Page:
Ajileye’s Electronic Evidence – A pioneering effort on admissibility of electronic evidence in Nigeria

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Author: Alaba Omolaye-Ajileye J.
Revised Edition: 2019
Publisher: Jurist Publications Series
ISBN: 978-978-696-560-7
Pages: 697
Reviewers: Adedayo Adedeji Esq and Chinelo Ogbozor Esq


Prior to the enactment of the Evidence Act 2011, there was no precise clarification as to the status of electronic evidence owing to the diverse and discordant interpretations given by the Courts on the subject. As such, it appears the enactment of the Evidence Act 2011 has attempted to correct some of the difficulties that the admissibility of electronically generated evidence previously encountered in Nigerian Courts.

The book Electronic Evidence is both an academic and a practical literature on the Law of Evidence with special emphasis on the recently developing area of electronic evidence under the S. 84 regime of the Evidence Act 2011. This publication is the second production by the author whose first book on the subject titled “A Guide to Admissibility of Electronic Evidence” was released in 2016. Commendably, within a space of two years, the author has released the first edition and now, a revised edition. Consequently, the expeditious reaction of the author whose profile at pages xv-xviii reveals him as a serving Judicial Officer of the High Court bench of Kogi State is sterling. This literature presently stands as the only publication in terms of a book in the area of electronic evidence in Nigeria. This book is an excellent resource to students, legal practitioners, judges and law enthusiasts.


Electronic Evidence is divided into 4 Parts and 23 Chapters. In part 1 comprising Chapters 1 to 5, the author educates the reader on the basic terms and concepts in the law of evidence thereby equipping him with foundational knowledge ahead of the crux of the subject. This pattern of writing is admirable considering that not every reader may have a grasp of the basic concepts of the Law of Evidence and electronic evidence. Therefore, while teachers and practitioners may find this part of the book refreshing, starters will find its contents a friendly introduction into the world of Law of Evidence.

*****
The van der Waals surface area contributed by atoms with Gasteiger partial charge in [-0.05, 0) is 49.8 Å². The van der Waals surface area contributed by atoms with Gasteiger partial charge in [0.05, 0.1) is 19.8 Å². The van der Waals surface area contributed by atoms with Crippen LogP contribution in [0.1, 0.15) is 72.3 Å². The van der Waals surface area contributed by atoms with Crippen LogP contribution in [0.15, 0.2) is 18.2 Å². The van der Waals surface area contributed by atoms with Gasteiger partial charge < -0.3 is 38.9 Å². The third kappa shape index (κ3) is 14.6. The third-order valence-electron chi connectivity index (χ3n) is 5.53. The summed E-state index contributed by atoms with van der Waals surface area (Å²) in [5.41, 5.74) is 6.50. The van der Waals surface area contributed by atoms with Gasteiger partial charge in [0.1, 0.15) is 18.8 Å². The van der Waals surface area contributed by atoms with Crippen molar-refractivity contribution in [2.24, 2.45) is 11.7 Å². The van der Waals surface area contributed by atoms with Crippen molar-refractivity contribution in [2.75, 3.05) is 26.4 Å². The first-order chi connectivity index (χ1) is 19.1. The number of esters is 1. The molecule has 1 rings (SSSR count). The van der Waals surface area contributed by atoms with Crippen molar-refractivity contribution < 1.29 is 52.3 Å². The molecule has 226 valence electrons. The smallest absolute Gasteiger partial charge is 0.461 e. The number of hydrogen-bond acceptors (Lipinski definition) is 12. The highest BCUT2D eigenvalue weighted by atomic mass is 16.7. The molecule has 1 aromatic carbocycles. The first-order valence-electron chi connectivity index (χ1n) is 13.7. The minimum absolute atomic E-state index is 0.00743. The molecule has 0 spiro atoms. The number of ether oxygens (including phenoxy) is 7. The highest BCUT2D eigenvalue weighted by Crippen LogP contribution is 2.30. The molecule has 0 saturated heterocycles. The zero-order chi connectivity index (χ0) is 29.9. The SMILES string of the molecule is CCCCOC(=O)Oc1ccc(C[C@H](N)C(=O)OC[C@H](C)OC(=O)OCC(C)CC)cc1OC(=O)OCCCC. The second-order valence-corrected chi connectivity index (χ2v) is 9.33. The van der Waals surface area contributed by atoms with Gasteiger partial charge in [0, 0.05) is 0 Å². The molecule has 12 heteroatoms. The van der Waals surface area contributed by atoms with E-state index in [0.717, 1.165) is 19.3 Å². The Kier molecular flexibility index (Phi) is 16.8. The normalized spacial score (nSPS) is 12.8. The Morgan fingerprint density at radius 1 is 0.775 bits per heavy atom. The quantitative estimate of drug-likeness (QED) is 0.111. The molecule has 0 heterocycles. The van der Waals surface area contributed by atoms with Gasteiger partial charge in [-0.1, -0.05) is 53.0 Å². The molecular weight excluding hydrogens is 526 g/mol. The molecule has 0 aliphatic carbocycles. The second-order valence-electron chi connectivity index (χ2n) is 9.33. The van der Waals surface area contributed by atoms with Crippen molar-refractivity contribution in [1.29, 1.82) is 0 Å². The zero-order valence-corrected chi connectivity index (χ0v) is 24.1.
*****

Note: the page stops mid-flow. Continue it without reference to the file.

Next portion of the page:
Part II, comprising of Chapters 6 to 15 is a discourse on S. 84, Evidence Act 2011. This part of the text affords the reader a deeply researched analysis on the context and interpretation of the extant law as it relates to electronic evidence in Nigeria as well as extensive research of foreign law on the subject matter. The treatment of the various sub sections of S. 84 of the Evidence Act 2011 is also instructive. With the aid of judicial authorities, the text provides clarity to the reader regarding the conjunctive and disjunctive use of words like ‘and’ and ‘or’ within the context of Section 84 Evidence Act 2011. It is also discovered that justice is done to seeming areas of conflict on the presentation of electronic evidence in court, particularly, on whether the production of a certificate of authentication can replace oral evidence. The aforesaid poser is easily resolved with the analysis of the following cases: Dickson v Sylva [2017] 8 NWLR (Pt.1567) 169; Kubor v Dickson [2013] 4 NWLR (Pt. 1345) 534; Daudu v FRN [2018] LPELR- SC; and many other authorities explain with ease the seemingly complicated interpretation of S. 84 of the Evidence Act. Significantly, the author posits that mere tendering of a certificate of authentication, without more, will not satisfy the conditions stipulated under Section 84. He predicates his position on a well-established principle of law that a party relying on a document in proof of his case ,must specifically relate such document to his case by oral evidence.